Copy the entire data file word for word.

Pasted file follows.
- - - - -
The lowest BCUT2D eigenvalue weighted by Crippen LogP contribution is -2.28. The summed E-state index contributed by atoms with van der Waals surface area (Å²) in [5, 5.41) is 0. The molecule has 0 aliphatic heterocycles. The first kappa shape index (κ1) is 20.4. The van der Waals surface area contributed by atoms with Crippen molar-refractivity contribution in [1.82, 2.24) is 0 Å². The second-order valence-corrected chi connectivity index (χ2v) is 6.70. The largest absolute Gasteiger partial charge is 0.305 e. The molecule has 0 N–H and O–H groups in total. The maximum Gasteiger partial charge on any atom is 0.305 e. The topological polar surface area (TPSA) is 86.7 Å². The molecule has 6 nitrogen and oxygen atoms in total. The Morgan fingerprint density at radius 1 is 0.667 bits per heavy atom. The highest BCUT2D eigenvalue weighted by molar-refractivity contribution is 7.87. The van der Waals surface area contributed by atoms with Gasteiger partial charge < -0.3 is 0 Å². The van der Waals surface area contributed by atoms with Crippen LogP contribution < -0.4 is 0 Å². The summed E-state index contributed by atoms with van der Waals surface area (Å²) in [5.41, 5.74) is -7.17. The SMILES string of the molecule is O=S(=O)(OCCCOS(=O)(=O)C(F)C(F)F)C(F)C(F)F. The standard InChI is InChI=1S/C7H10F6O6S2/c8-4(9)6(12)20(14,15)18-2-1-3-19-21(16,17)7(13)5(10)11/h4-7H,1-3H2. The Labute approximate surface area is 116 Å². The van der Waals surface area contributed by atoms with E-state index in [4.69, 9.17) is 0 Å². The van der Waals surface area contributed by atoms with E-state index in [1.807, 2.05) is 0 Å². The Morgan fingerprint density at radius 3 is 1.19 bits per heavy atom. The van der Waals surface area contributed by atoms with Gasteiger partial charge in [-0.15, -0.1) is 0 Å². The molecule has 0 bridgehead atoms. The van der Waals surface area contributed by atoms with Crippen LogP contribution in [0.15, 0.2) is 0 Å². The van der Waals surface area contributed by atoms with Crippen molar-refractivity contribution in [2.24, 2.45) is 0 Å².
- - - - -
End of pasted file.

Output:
The lowest BCUT2D eigenvalue weighted by Crippen LogP contribution is -2.28. The summed E-state index contributed by atoms with van der Waals surface area (Å²) in [5, 5.41) is 0. The molecule has 0 aliphatic heterocycles. The first kappa shape index (κ1) is 20.4. The van der Waals surface area contributed by atoms with Crippen molar-refractivity contribution in [1.82, 2.24) is 0 Å². The second-order valence-corrected chi connectivity index (χ2v) is 6.70. The largest absolute Gasteiger partial charge is 0.305 e. The molecule has 0 N–H and O–H groups in total. The maximum Gasteiger partial charge on any atom is 0.305 e. The topological polar surface area (TPSA) is 86.7 Å². The molecule has 6 nitrogen and oxygen atoms in total. The Morgan fingerprint density at radius 1 is 0.667 bits per heavy atom. The highest BCUT2D eigenvalue weighted by molar-refractivity contribution is 7.87. The van der Waals surface area contributed by atoms with Gasteiger partial charge < -0.3 is 0 Å². The van der Waals surface area contributed by atoms with Crippen LogP contribution < -0.4 is 0 Å². The summed E-state index contributed by atoms with van der Waals surface area (Å²) in [5.41, 5.74) is -7.17. The SMILES string of the molecule is O=S(=O)(OCCCOS(=O)(=O)C(F)C(F)F)C(F)C(F)F. The standard InChI is InChI=1S/C7H10F6O6S2/c8-4(9)6(12)20(14,15)18-2-1-3-19-21(16,17)7(13)5(10)11/h4-7H,1-3H2. The Labute approximate surface area is 116 Å². The van der Waals surface area contributed by atoms with E-state index in [4.69, 9.17) is 0 Å². The van der Waals surface area contributed by atoms with E-state index in [1.807, 2.05) is 0 Å². The Morgan fingerprint density at radius 3 is 1.19 bits per heavy atom. The van der Waals surface area contributed by atoms with Gasteiger partial charge in [-0.15, -0.1) is 0 Å². The molecule has 0 bridgehead atoms. The van der Waals surface area contributed by atoms with Crippen LogP contribution in [0.15, 0.2) is 0 Å². The van der Waals surface area contributed by atoms with Crippen molar-refractivity contribution in [2.24, 2.45) is 0 Å².